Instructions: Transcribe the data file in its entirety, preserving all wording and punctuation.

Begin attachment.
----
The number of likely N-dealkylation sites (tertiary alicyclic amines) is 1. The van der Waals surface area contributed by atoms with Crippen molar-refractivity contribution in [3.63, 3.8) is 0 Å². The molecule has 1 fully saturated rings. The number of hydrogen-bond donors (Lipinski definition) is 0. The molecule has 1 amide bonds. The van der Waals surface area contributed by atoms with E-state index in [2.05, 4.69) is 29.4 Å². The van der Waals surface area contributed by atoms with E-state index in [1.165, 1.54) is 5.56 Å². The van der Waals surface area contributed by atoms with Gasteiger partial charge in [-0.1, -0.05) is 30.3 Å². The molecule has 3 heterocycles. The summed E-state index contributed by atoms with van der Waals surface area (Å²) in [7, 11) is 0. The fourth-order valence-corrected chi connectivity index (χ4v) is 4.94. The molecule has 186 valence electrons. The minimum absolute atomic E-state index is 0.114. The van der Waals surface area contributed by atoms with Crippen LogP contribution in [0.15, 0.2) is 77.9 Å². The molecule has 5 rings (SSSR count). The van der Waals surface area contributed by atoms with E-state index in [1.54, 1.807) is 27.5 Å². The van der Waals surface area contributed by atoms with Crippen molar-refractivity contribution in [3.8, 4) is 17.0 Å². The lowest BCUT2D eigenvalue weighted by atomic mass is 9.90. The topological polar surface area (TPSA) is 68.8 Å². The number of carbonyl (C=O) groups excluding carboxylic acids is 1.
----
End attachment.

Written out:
The number of likely N-dealkylation sites (tertiary alicyclic amines) is 1. The van der Waals surface area contributed by atoms with Crippen molar-refractivity contribution in [3.63, 3.8) is 0 Å². The molecule has 1 fully saturated rings. The number of hydrogen-bond donors (Lipinski definition) is 0. The molecule has 1 amide bonds. The van der Waals surface area contributed by atoms with E-state index in [2.05, 4.69) is 29.4 Å². The van der Waals surface area contributed by atoms with E-state index in [1.165, 1.54) is 5.56 Å². The van der Waals surface area contributed by atoms with Gasteiger partial charge in [-0.1, -0.05) is 30.3 Å². The molecule has 3 heterocycles. The summed E-state index contributed by atoms with van der Waals surface area (Å²) in [7, 11) is 0. The fourth-order valence-corrected chi connectivity index (χ4v) is 4.94. The molecule has 186 valence electrons. The minimum absolute atomic E-state index is 0.114. The van der Waals surface area contributed by atoms with Crippen LogP contribution in [0.15, 0.2) is 77.9 Å². The molecule has 5 rings (SSSR count). The van der Waals surface area contributed by atoms with E-state index in [1.54, 1.807) is 27.5 Å². The van der Waals surface area contributed by atoms with Crippen molar-refractivity contribution in [3.8, 4) is 17.0 Å². The lowest BCUT2D eigenvalue weighted by atomic mass is 9.90. The topological polar surface area (TPSA) is 68.8 Å². The number of carbonyl (C=O) groups excluding carboxylic acids is 1.